This guy is ruining the image of the scientists even more.

  8. …. so, when I’m using a sprinkler to water my lawn…. I’m actually cooling the Planet!….. I’ll have to remember that, if the city council catches me using one during water restrictions….. My defence from now on…. I’m cooling the planet and making more clouds. hehe.

  9. This proposal seems to have the same basis as one I previously read in the New Scientist (UK), which would have had a large fleet of ships spraying a fine mist of sea water into the air (IIRC powered by the sun).

    While most of the proposed technological quick-fixes to global warming are barmy, and potentially very harmful, this proposal has one major plus side: If there are problems, then we can turn it off immediately.

  10. I live in an exceedingly humid part of the South African, alongside the coastline. Right now it is a stinking summer, and we are dripping away. This morning you couldn’t see a kilometre, it was so murky. The absolute last thing I want to think about is some nut case squirting sea water into the atmosphere. Apart from the sweltering aspect, what about the tons of salt this wild idea would add to atmospheric pollution? Here we know a good deal about atmospheric corrosion–but if this guy has his way there will be yet more lessons for us.

  11. Actually we had seen here a much better cooling proposal, supposing we need cooling, in those ships which would be solar powered and vaporising sea water so as to seed with salt the cloud layer and increase albedo.

    I hope this winter’s ice will stop all such speculations.

  12. The idiocy is reaching a new, unprecendent climax.

    Indeed, I don’t know what’s more disturbing: a Scientist with a ridiculous idea (lets face it, Human Progress is based on Scientists with ridiculous ideas) or a media with Science editors who are willing to entertain these ideas and publish them.

  13. This is the age of political and social Uri Geller like spoon bending and disinformation.
    People looking for their inner self run around with magnets because it promotes a good karma, engage in paranormal sessions, virtual religions and ceremonies.
    Reality and common sense are gone.

    This is the age of semi science, semi religion, semi Government working on semi solutions for semi problems, in short: A most effective but dangerous way to waste resources, time and money.

    The swamp cooler is a waste of money.

    I think that we have a major problem in the field of education.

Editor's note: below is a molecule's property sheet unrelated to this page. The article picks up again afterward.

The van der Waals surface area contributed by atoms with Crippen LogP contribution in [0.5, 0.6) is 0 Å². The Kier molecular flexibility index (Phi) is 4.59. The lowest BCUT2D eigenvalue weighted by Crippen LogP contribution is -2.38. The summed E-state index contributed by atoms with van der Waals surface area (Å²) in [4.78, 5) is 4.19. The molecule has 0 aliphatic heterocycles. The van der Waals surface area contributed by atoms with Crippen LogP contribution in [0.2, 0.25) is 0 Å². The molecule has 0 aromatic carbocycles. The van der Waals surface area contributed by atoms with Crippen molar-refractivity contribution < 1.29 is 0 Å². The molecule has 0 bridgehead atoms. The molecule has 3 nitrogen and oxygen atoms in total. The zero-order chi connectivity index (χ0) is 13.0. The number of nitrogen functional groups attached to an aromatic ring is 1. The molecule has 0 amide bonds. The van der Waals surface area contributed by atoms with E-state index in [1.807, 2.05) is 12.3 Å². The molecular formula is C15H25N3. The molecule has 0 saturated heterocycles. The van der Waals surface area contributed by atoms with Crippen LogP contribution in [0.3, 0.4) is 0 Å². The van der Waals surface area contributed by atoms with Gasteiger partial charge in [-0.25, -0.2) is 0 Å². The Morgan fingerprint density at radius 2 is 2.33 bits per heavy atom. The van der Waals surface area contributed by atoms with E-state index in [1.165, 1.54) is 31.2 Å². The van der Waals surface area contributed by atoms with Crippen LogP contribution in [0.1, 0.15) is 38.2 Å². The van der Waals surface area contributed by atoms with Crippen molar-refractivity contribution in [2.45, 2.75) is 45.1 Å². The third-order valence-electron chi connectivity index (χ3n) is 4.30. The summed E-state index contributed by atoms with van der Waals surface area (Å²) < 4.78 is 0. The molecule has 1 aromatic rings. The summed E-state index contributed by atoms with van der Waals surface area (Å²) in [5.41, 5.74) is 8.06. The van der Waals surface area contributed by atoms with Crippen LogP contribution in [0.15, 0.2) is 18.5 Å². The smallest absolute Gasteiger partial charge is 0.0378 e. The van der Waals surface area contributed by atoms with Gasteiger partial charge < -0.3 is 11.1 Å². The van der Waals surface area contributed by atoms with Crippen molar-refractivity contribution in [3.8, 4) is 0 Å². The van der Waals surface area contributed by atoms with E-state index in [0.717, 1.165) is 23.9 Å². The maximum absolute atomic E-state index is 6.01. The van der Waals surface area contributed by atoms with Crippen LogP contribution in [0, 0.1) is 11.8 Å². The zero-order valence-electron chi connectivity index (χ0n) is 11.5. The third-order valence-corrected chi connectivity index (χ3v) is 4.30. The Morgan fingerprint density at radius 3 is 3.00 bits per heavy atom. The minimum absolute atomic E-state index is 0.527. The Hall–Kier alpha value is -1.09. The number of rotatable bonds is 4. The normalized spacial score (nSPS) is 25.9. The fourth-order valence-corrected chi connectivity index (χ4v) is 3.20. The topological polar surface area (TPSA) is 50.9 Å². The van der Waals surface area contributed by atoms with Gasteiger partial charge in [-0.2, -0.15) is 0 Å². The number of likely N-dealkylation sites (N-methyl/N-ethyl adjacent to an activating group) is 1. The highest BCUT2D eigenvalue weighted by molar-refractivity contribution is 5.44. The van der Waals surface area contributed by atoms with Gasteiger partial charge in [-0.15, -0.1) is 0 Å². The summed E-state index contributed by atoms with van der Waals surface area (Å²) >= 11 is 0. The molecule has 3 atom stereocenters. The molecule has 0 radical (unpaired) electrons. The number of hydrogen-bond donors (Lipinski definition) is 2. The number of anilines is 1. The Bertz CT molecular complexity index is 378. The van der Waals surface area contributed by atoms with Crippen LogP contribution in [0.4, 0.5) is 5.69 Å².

But it (still) is a free country and people can patent whatever they want.
    And I can assure you that patents have been filed for inventions that are even more “waco” than this one.

  14. P Folken,

    Since he doesn’t understand that spraying water into the air isn’t ‘evaporative’ in the first place and won’t cause anything but limited local cooling (in the path of the droplets as they settle back to earth) unless you can somehow spray it 3000 feet into the air (even then that most likely is useless) and without suitable amounts of cloud condensation nuclei you’re not going to get clouds no matter how much you spray into the air, I suspect he doesn’t understand.

    When I was a kid I read SciFi about ‘terraforming’ Venus. This is right up there with that.

    What we need are these huge fusion plants to process the atmosphere, we can call them ‘shake and bake’ .. (from the movie ‘Aliens’)

  15. Correct me if I’m wrong, but isn’t water vapor a much more effective greenhouse gas than carbon dioxide? So with all this extra water vapor wouldn’t there be more heat retained…either way it’s a moronic solution to a non-existent problem.

  16. As mankind has been pumping CO2 into the atmosphere since the Industrial Revolution with little or no effect how does this fellow honestly expect that if we now start pumping water into the atmosphere that we can affect the climate.
    Merry Christmas to all from the Jungles of South Sumatra.

  17. They certainly can’t have it both ways.

    Either:

    Water vapour has a positive feedback on global warming, in which case the idea’s stupid,

    or water vapour has a negative feedback, in which case uncontrolled global warming cannot occur as the seas warm, the alarmists are wrong, and the idea’s stupid and unnecessary.

    Clue: The idea’s stupid, unknown Maryland scientist.

  18. From what source will the many, many, many killowatts of electricity be produced to move all these gigatons of water???

  19. Hmmm…let me get this straight, this knucklehead wants to create a device[s] that’ll generate huge quantities of the No. 1 GHG and inject into the atmosphere?

    Okaaay…

    That’ll turn out well…sorta like giving a gaggle of five-year olds a box of detonators to play with.

    This gives new meaning to the classic phrase …’what could possibly go wrong?’…

    Yikes!!!

  20. Any bets that he will get grant funding for a small scale proof of concept project? However, he needs to think bigger. How much money can you get for pointing a water hose in the air? Maybe he should enhance his project with a tilting bird shredder (wind turbine). This way he can produce energy to run the system from the horizontal oriented axis shredders, and enhance the convection with the vertical ones. It would work like those misting fans you can buy at the ballpark. If placed correctly the vertical shredder would pull air from the surrounding area causing air flow to power the horizontal axis power generators. You could model it on a computer and show it works, and that should be enough for the fruit loops at many of these grant agencies or carbon credit exchanges.